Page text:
The scene couldn’t have been more grand. Two men dressed in black carrying long carved horns heralded us from the long ramp descending to Floor 3 of Te Papa Museum.  They motioned us to move forward and disappeared around the corner into the airy and elaborate Te Marae hall. We followed, well over a hundred of us, herded by our Maori hosts as we gaped. The meeting house (wharenui) rafters danced with radiantly colored exotic beings that had just banished their father to the sky to liberate us all from darkness.  Reveling in their success, they now reined in the sun to slow it down and give the people full days.


The women in our group took seats in the back row not, as we were told before the ceremony, because we were lesser people or unclean.  We represented the next generation, the future, and historically, if the greeting ceremony between the Home People and the Visitors didn’t go so well, we were closest to the door and could get out of Dodge fast.

The welcoming ceremony customs were all shaped by the potential for people to be warlike, which we might object to, though most certainly we are. Paora Tibble of Te Papa represents the Home People, and recites their whakapapa (roughly, genealogy, but more broadly, origin).  PaoraTibbleCeremony

Paora breathes imagination, and must live in more than three dimensions filled with stories (listen to “Kiore Whispers” as he transforms into a Polynesian rat sailing to the Land of the Long White Cloud).  Later, at a workshop, he will pass around a family mere pounamu, one that has been laid upon the dead.  “Don’t worry,” he tells us, “I’ve blessed it so you will be safe.” I’m deeply honored, but uncertain as your usual sinner whether the dead listened to the blessing.

Back at the ceremony, Paora closes his speech and Joe Hariwi, our representative, steps forward.  He tells the Home People we are from Aotearoa, Australia, and far abroad.  We are storytellers and we come to share stories and discuss the telling of each others stories.  We ask them to welcome us.JoesTeMoko

Joe is a compelling representative, with a full face te moko that he acquired in 2008 as a form of “cultural advocacy” despite concerns from coworkers.  He found an authentic te moko artist, who studied patterns from old photographs and paintings, the art having been lost when missionaries banned it as a heathen practice. “We all have moko,” he said.  “It’s your DNA, where you are from, your skills and talents.  Mine is in linear form, on my face.”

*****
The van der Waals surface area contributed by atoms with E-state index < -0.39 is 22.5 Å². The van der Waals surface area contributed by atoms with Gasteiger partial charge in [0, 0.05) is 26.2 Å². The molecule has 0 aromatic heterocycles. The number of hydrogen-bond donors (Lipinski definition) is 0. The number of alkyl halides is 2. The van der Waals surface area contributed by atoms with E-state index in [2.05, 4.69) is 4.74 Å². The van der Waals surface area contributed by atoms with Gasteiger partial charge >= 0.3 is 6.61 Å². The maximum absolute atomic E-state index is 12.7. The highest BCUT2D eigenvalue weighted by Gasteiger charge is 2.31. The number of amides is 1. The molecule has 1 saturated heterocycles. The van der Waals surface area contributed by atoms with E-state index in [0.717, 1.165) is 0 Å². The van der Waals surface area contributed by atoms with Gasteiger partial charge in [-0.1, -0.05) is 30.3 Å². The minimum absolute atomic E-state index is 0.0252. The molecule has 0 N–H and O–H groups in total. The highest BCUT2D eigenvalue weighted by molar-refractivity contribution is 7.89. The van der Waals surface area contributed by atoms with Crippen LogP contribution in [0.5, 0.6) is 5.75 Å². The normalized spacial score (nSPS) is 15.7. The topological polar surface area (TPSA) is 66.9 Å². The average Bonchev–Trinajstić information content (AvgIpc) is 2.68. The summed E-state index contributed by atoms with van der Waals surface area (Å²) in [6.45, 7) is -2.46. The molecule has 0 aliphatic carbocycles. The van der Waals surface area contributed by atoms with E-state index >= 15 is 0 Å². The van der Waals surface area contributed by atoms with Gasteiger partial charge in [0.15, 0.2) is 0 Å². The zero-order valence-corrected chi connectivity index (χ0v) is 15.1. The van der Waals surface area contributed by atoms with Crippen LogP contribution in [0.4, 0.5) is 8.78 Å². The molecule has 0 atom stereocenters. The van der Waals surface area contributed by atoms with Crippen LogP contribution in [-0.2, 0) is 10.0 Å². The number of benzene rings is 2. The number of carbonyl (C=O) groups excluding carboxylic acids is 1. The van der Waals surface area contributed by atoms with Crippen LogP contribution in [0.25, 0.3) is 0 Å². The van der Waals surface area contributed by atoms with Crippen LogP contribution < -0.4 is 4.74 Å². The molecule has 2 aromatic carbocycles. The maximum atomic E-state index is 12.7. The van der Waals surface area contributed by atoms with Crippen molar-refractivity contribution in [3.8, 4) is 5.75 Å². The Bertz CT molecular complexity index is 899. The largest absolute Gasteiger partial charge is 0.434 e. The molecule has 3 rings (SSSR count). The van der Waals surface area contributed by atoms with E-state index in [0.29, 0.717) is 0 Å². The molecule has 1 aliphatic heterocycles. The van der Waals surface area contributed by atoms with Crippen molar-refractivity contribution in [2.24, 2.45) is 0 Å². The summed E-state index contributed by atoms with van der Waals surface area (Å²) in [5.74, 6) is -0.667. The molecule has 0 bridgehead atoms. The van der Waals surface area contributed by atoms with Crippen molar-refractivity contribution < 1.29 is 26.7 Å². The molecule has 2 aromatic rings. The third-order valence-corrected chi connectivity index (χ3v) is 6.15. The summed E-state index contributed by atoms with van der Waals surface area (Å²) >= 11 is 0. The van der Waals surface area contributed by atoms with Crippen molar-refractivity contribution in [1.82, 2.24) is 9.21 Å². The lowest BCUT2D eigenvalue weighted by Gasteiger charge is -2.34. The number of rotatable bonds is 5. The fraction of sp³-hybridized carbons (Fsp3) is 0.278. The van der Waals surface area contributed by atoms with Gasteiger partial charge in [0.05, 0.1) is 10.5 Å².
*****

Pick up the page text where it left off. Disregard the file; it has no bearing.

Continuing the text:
Joe is open, honest, and funny, so of course he should be our representative.  Paora accepts us on behalf on the Home People, and then we have to sing.  We have little pieces of paper with the lyrics in Maori, and I find that if 170 people are singing, and some are good, and some know the language, you can fake it and sing along without feeling too tone deaf.

We participate in the hongi, the gracious nod toward another that involves touching nose and forehead and breathing in the essence of the other.  It is so civilized, so dignified, to go through these ceremonies in a year of barroom brawls and snark fests that pretend to be presidential campaigns. I tap only one person’s forehead getting the hang of it (it’s not rugby).

But I am mostly lost to the ceiling of the whenui (meeting hall), with the radiant colors and wild spirits.  I will visit in a quiet time later, and realize that we are all there, the people who gained light from the strength of Tane:  musicians and scientists, prisoners, famers, carpenters, and film makers all stand in the panels beneath the surging gods and dragons.  I want to live there, in a panel, step backward and disappear as a figure forever, the new Home People.